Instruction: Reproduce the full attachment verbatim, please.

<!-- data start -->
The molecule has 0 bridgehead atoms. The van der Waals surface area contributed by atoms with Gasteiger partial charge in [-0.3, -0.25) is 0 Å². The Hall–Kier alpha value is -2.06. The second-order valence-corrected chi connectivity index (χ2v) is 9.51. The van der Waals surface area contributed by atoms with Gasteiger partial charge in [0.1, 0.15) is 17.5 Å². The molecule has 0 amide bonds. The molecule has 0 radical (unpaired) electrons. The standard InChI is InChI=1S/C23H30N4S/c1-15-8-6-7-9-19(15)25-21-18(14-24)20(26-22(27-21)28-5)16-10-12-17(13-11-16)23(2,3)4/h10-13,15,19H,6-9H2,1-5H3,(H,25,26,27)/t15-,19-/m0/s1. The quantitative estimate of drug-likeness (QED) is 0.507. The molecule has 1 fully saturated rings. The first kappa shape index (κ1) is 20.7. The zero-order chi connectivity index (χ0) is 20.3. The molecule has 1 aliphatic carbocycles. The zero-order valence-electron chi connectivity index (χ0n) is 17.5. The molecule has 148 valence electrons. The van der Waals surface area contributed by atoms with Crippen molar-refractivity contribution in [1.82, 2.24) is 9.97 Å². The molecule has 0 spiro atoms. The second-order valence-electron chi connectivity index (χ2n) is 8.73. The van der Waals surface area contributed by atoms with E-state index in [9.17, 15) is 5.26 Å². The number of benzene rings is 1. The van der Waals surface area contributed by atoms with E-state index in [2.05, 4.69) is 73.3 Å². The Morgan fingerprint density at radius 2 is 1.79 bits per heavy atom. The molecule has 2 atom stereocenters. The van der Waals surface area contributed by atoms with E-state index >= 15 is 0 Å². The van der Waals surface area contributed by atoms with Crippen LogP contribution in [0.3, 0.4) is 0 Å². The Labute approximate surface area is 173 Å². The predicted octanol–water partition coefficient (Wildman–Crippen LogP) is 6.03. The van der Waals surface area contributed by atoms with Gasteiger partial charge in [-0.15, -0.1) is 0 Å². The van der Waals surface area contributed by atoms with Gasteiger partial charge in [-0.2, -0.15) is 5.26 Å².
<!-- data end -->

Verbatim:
The molecule has 0 bridgehead atoms. The van der Waals surface area contributed by atoms with Gasteiger partial charge in [-0.3, -0.25) is 0 Å². The Hall–Kier alpha value is -2.06. The second-order valence-corrected chi connectivity index (χ2v) is 9.51. The van der Waals surface area contributed by atoms with Gasteiger partial charge in [0.1, 0.15) is 17.5 Å². The molecule has 0 amide bonds. The molecule has 0 radical (unpaired) electrons. The standard InChI is InChI=1S/C23H30N4S/c1-15-8-6-7-9-19(15)25-21-18(14-24)20(26-22(27-21)28-5)16-10-12-17(13-11-16)23(2,3)4/h10-13,15,19H,6-9H2,1-5H3,(H,25,26,27)/t15-,19-/m0/s1. The quantitative estimate of drug-likeness (QED) is 0.507. The molecule has 1 fully saturated rings. The first kappa shape index (κ1) is 20.7. The zero-order chi connectivity index (χ0) is 20.3. The molecule has 1 aliphatic carbocycles. The zero-order valence-electron chi connectivity index (χ0n) is 17.5. The molecule has 148 valence electrons. The van der Waals surface area contributed by atoms with Crippen molar-refractivity contribution in [1.82, 2.24) is 9.97 Å². The molecule has 0 spiro atoms. The second-order valence-electron chi connectivity index (χ2n) is 8.73. The van der Waals surface area contributed by atoms with E-state index in [9.17, 15) is 5.26 Å². The number of benzene rings is 1. The van der Waals surface area contributed by atoms with E-state index in [2.05, 4.69) is 73.3 Å². The Morgan fingerprint density at radius 2 is 1.79 bits per heavy atom. The molecule has 2 atom stereocenters. The van der Waals surface area contributed by atoms with E-state index >= 15 is 0 Å². The van der Waals surface area contributed by atoms with Crippen LogP contribution in [0.3, 0.4) is 0 Å². The Labute approximate surface area is 173 Å². The predicted octanol–water partition coefficient (Wildman–Crippen LogP) is 6.03. The van der Waals surface area contributed by atoms with Gasteiger partial charge in [-0.15, -0.1) is 0 Å². The van der Waals surface area contributed by atoms with Gasteiger partial charge in [-0.2, -0.15) is 5.26 Å².